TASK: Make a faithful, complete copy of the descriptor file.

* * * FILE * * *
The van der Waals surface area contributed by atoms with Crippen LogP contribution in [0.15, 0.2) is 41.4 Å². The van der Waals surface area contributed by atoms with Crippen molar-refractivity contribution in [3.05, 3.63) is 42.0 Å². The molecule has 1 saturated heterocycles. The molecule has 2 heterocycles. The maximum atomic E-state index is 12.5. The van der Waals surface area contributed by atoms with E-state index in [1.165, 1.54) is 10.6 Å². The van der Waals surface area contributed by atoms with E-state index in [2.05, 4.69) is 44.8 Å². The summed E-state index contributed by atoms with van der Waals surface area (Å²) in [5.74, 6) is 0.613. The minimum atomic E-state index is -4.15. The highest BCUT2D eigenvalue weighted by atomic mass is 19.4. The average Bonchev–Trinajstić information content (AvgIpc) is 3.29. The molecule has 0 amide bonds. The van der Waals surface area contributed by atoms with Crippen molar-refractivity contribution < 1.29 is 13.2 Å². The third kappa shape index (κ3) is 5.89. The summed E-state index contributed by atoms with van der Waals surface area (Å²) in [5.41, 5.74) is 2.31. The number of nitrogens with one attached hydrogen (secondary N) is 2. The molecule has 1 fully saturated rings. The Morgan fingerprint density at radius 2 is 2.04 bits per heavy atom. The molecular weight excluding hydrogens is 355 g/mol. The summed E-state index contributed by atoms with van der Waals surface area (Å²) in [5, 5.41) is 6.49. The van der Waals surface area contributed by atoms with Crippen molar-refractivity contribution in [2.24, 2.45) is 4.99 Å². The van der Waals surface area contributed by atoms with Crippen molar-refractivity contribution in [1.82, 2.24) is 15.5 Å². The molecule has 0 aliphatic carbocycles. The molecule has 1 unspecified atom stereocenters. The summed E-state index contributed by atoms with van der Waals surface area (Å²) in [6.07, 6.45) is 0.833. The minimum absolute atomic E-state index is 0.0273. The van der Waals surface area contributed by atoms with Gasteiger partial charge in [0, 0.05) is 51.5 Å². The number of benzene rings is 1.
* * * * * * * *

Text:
The van der Waals surface area contributed by atoms with Crippen LogP contribution in [0.15, 0.2) is 41.4 Å². The van der Waals surface area contributed by atoms with Crippen molar-refractivity contribution in [3.05, 3.63) is 42.0 Å². The molecule has 1 saturated heterocycles. The molecule has 2 heterocycles. The maximum atomic E-state index is 12.5. The van der Waals surface area contributed by atoms with E-state index in [1.165, 1.54) is 10.6 Å². The van der Waals surface area contributed by atoms with E-state index in [2.05, 4.69) is 44.8 Å². The summed E-state index contributed by atoms with van der Waals surface area (Å²) in [5.74, 6) is 0.613. The minimum atomic E-state index is -4.15. The highest BCUT2D eigenvalue weighted by atomic mass is 19.4. The average Bonchev–Trinajstić information content (AvgIpc) is 3.29. The molecule has 0 amide bonds. The van der Waals surface area contributed by atoms with Crippen molar-refractivity contribution < 1.29 is 13.2 Å². The third kappa shape index (κ3) is 5.89. The summed E-state index contributed by atoms with van der Waals surface area (Å²) in [5.41, 5.74) is 2.31. The number of nitrogens with one attached hydrogen (secondary N) is 2. The molecule has 1 fully saturated rings. The Morgan fingerprint density at radius 2 is 2.04 bits per heavy atom. The molecular weight excluding hydrogens is 355 g/mol. The summed E-state index contributed by atoms with van der Waals surface area (Å²) in [5, 5.41) is 6.49. The van der Waals surface area contributed by atoms with Crippen molar-refractivity contribution in [2.24, 2.45) is 4.99 Å². The van der Waals surface area contributed by atoms with Crippen molar-refractivity contribution in [1.82, 2.24) is 15.5 Å². The molecule has 0 aliphatic carbocycles. The molecule has 1 unspecified atom stereocenters. The summed E-state index contributed by atoms with van der Waals surface area (Å²) in [6.07, 6.45) is 0.833. The minimum absolute atomic E-state index is 0.0273. The van der Waals surface area contributed by atoms with Gasteiger partial charge in [0, 0.05) is 51.5 Å². The number of benzene rings is 1.